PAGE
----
31 year-old Amara Enyia holds a J.D. and PhD, has served as a lawyer, a public policy fellow in the Chicago city government, a municipal development consultant, and is currently executive director of the Austin Chamber of Commerce on Chicago's West Side. And she's not only a supporter of public banking, but is making public banks a foundation of her energetic campaign to be the next Mayor of Chicago.
Anyia, who has made quite a splash across Chicago as a community-builder with integrity and an audacious campaign, was recently named one of Jet Magazine's "40 under 40," "Black activists [who] are killing the game," successful and innovative people who have the potential to change politics and political culture.
"Chicago is at a crossroads," her campaign video begins, between the status quo and "stronger public policy foundations." "[B]alanced, equitable development" and "fiscally responsible government" means financial policies that work. For this candidate, public banking is one of those policies. Her campaign's press release on public banking in Chicago reads:
Moving Chicago in the right direction requires out-of-the-box thinking about what it takes to grow the economy. Dr. Amara Enyia downloadis proposing a public bank for Chicago because Chicago needs to be able to finance its major infrastructure projects, provide access to capital for small businesses and homeowners, and generate revenue. “Establishing a public bank in Chicago would make us a national leader pursuing the boldest financial reforms,” she said.” Chicago’s economy remains in the clutches of private banks and prioritizes the needs of private banks over the needs of the City. This depletes our treasury and keeps our economy from improving and creating jobs,” said Enyia.
Chicago has one billion dollars in debt to the big banks which means taxpayer dollars leave the city. A public bank, modeled after the Bank of North Dakota, would allow us to invest in large and small scale projects, that will stimulate investment.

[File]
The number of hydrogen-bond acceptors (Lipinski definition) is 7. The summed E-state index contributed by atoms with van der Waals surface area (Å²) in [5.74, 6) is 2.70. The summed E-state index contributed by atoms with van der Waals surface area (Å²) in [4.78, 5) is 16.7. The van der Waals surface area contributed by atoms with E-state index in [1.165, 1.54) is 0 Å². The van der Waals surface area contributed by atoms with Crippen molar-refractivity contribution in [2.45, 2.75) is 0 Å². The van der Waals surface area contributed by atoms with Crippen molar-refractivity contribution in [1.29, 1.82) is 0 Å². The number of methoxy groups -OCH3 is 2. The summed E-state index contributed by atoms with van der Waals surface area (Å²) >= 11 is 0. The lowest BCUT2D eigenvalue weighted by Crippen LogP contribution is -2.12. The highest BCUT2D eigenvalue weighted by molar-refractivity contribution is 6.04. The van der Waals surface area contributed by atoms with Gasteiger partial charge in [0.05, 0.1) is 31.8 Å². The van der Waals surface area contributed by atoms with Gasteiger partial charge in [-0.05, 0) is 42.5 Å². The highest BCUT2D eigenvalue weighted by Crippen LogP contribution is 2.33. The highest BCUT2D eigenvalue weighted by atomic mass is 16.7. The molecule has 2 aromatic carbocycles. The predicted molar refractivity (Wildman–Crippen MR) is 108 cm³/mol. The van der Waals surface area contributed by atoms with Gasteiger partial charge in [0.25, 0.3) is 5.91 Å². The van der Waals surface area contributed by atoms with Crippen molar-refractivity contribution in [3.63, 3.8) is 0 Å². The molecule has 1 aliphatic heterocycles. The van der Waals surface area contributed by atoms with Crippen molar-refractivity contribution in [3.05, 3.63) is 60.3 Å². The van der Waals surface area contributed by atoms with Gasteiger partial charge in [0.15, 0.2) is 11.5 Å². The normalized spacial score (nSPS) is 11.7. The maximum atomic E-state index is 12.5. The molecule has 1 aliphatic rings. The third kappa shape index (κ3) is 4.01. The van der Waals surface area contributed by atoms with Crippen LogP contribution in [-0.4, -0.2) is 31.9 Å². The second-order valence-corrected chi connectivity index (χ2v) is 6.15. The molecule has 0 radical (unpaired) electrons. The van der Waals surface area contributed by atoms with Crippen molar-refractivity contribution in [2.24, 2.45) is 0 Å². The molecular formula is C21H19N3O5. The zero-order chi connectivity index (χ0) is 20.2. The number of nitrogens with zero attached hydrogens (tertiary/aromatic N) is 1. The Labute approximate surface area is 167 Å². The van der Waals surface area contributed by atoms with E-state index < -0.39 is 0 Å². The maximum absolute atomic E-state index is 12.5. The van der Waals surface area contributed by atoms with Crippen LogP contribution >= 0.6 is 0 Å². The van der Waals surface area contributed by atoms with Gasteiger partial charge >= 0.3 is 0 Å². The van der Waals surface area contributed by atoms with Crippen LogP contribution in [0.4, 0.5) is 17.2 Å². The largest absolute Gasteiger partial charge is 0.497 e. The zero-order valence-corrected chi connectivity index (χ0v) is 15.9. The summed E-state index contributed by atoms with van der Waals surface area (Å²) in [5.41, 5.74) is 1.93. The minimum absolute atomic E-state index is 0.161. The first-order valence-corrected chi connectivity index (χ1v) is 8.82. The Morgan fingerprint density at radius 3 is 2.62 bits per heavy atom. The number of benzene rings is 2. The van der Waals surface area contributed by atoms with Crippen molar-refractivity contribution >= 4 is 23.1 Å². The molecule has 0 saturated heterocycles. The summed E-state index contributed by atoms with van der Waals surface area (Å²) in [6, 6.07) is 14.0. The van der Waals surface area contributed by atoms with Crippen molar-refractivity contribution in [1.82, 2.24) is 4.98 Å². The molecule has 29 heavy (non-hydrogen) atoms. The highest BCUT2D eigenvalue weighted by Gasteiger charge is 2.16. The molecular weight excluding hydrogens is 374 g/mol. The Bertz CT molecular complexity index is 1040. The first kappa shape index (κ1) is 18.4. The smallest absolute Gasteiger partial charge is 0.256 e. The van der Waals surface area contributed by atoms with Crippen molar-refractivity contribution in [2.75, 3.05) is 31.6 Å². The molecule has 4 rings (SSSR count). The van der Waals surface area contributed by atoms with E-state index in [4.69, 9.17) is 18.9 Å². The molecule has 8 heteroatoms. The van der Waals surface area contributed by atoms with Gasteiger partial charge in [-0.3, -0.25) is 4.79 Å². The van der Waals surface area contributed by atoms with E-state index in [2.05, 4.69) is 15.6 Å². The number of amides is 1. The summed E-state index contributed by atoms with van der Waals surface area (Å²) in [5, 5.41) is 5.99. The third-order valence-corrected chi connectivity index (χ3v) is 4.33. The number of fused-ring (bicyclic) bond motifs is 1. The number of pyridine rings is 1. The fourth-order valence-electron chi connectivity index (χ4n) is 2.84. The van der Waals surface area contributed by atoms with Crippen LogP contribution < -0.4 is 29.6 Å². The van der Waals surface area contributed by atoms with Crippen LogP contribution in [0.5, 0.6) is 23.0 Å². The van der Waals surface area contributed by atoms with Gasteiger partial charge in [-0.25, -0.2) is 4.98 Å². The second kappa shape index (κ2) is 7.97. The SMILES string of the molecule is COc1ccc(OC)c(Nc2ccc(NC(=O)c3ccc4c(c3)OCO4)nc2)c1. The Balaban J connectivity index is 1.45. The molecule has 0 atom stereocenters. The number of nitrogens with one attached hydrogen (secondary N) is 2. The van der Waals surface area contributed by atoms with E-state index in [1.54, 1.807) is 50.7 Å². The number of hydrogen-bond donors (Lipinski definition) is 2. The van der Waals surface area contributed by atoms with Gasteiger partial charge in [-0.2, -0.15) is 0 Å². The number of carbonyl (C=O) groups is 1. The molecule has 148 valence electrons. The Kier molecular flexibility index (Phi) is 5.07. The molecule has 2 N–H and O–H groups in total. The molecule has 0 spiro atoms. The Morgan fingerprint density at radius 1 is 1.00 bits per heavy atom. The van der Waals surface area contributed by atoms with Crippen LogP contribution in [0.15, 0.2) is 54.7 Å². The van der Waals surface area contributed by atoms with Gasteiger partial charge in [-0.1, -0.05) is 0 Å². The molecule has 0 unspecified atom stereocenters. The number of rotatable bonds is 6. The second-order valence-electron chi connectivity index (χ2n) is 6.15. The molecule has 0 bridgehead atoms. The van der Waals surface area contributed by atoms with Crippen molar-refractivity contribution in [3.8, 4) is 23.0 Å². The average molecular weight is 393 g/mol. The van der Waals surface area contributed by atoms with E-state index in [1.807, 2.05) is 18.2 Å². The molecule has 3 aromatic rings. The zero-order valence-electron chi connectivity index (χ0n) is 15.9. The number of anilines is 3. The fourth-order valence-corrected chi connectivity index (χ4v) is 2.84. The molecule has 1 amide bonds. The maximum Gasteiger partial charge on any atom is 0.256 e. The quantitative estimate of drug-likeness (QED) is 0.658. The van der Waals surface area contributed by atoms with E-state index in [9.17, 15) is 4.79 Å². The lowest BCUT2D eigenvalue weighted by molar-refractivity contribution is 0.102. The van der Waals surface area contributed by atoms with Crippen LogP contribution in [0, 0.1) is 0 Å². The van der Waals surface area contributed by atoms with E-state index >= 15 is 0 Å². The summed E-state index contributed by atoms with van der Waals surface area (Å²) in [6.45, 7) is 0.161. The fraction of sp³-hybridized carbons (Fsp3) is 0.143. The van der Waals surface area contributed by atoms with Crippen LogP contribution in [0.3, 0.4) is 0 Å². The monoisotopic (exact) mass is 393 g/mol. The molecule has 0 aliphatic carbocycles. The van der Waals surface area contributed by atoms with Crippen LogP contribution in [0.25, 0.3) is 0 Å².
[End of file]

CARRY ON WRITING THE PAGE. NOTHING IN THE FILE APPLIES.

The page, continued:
“Our proposal will support the local economy by making loans to help small businesses, homeowners and landlords, and fund infrastructure, while the publicbank would benefit from revenue generated through the bank” said Enyia. “Being able to extend lines of credit to small business owners beyond what traditional banks have been able to do, allows communities that have been struggling with access to capital to grow.” The city would be able to more effectively address infrastructure needs without the high interest rates and finance fees the city now pays to borrow from other financial institutions.
A public bank could also address lending disparities that affect housing quality and access. A report issued by the Institute for Housing Studies at DePaul University found that while the multi-family loan market is dominated by bigger loans targeted to wealthy communities, credit is difficult to obtain for apartment building owners in low-income neighborhoods. Lack of access to finance means landlords struggle to pay for projects like roof repairs and this puts properties and neighborhoods at risk of deterioration.
“A public bank could offer low-interest loans to homeowners and landlords. This would decrease the poor conditions in many housing developments that cater to low-income residents. It also ensures that homeowners are able to care for their homes, which can stabilize and improve property values,” added Enyia.
As mayor, Dr. Enyia’s economic agenda seeks to promote balanced growth across the entire city and strengthen Chicago’s economy by ensuring that money circulates within the city for the benefit of the public. Moving Chicago forward requires bold thinking under new leadership.
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